Treatment Approaches

Info about Treatment Approaches

Cognitive Behaviour Therapy (CBT)

CBT is a structured psychological treatment that focusses on understanding the relationship between cognitions, behaviours and emotions. In CBT, you work with your psychologist to identify and change unhelpful thought and behaviour patterns that may be contributing to psychological distress. CBT has been shown to be effective in the treatment of a range of presenting issues, including mood and anxiety disorders.

Acceptance and Commitment Therapy (ACT)

ACT uses acceptance, mindfulness strategies and commitment to behaviour change to enhance psychological flexibility and better cope with suffering. You work with your psychologist to develop skills to enhance present-moment connectedness, observe and disengage from unhelpful thinking patterns, and reduce avoidance to ‘let go’ of struggle with difficult emotions. These skills, along with increasing your connection with your values (what’s important to you), will support you in working towards important life goals in order to create a rich, meaningful and fulfilling life.

Dialectical Behaviour Therapy (DBT)

DBT is a type of CBT that focuses on the use of acceptance and change skills to work towards personal goals and develop a life worth living. You work with your psychologist to develop skills in the areas of mindfulness, emotion regulation, interpersonal effectiveness and distress tolerance. DBT is most recognised for the treatment of Borderline Personality Disorder but has been found to be helpful for other conditions, including PTSD, eating disorders, and suicidal and self-harm behaviours.

Compassion-Focussed Therapy (CFT)

CFT is a multi-modal treatment approach that focusses on cultivating and using compassion skills in attending to suffering, including challenging emotions and situations. You work with your psychologist to develop compassionate strategies to engage with your struggles, reduce self-criticism and alleviate the suffering that comes from difficult life situations.


Mindfulness involves paying attention to one thing at a time and learning to bring your attention back when your mind gets distracted. It also involves bringing an attitude of non-judgemental awareness, openness, and curiosity to your experience. Meditation refers to the formal practice of mindfulness.  In mindfulness training, you work with your psychologist to improve your capacity for ‘present-moment’ awareness. You increase your ability to observe and be non-reactive to external situations and internal experiences, such as distressing thoughts and feelings. Cultivating this stance of observation enables you to relate to your experiences with greater awareness, perspective and compassion. It also facilitates breaking automatic and unhelpful patterns of responding to your experiences, which may be contributing to distress in your life.  Mindfulness is incorporated in a number of psychotherapy treatments, including ACT, DBT, Mindfulness-Based Stress Reduction, and Compassion-Focussed Therapy.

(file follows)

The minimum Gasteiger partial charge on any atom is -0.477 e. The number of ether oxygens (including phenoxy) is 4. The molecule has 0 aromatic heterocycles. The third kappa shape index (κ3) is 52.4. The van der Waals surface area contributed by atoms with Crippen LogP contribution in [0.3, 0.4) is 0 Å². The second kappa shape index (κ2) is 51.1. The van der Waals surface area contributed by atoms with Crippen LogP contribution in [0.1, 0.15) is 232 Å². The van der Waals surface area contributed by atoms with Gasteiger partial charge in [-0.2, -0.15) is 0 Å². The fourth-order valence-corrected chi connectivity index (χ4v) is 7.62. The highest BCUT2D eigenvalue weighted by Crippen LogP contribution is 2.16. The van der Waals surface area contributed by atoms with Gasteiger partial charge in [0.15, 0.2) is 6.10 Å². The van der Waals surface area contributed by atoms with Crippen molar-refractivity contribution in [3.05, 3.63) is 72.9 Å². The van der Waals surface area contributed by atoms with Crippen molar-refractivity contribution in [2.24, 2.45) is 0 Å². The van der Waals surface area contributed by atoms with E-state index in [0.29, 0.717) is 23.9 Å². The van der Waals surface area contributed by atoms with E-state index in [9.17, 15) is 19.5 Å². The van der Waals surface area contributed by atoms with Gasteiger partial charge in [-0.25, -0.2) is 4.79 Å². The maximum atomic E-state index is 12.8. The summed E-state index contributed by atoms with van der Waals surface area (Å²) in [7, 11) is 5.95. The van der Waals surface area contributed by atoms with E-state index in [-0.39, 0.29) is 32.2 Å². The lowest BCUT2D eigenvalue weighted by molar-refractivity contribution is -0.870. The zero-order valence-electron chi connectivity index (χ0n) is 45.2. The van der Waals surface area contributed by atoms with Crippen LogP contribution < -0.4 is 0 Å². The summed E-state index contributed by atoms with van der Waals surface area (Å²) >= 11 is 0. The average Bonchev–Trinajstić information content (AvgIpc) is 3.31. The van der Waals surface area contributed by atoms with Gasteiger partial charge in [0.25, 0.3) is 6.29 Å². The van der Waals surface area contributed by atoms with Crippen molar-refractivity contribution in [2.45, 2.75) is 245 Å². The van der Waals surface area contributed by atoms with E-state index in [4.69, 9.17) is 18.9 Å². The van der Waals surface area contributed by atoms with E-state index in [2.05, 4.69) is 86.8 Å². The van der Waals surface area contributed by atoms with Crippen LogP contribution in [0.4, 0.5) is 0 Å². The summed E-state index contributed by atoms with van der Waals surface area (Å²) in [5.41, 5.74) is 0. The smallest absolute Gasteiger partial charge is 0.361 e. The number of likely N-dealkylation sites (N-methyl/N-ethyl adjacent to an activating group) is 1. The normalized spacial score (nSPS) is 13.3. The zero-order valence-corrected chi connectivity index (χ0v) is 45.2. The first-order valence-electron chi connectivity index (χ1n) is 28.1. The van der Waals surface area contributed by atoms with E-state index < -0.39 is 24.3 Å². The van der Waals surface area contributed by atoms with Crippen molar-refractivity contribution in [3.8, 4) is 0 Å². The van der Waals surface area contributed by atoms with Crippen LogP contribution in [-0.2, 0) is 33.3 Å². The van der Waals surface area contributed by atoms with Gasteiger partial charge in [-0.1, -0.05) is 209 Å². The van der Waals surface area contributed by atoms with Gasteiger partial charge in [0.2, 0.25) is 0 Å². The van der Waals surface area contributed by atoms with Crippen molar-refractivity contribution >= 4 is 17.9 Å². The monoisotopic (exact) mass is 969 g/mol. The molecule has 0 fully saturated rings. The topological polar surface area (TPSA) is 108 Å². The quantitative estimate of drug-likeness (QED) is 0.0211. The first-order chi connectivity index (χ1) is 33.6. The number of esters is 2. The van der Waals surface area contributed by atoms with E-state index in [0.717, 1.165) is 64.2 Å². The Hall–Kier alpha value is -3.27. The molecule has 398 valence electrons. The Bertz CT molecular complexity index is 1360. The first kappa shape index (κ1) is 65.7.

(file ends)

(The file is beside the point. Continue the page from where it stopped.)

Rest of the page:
Interpersonal Therapy (IPT)

IPT is a structured attachment-based therapy that focusses on interpersonal relationships and the impact on psychological distress. Within this therapy, you work with your psychologist to enhance interpersonal functioning, relationships and social supports to reduce psychological distress symptoms. IPT focusses on interventions and skills-building to address interpersonal contributors to psychological distress including relationship conflict, grief and loss issues, and life and role transitions.

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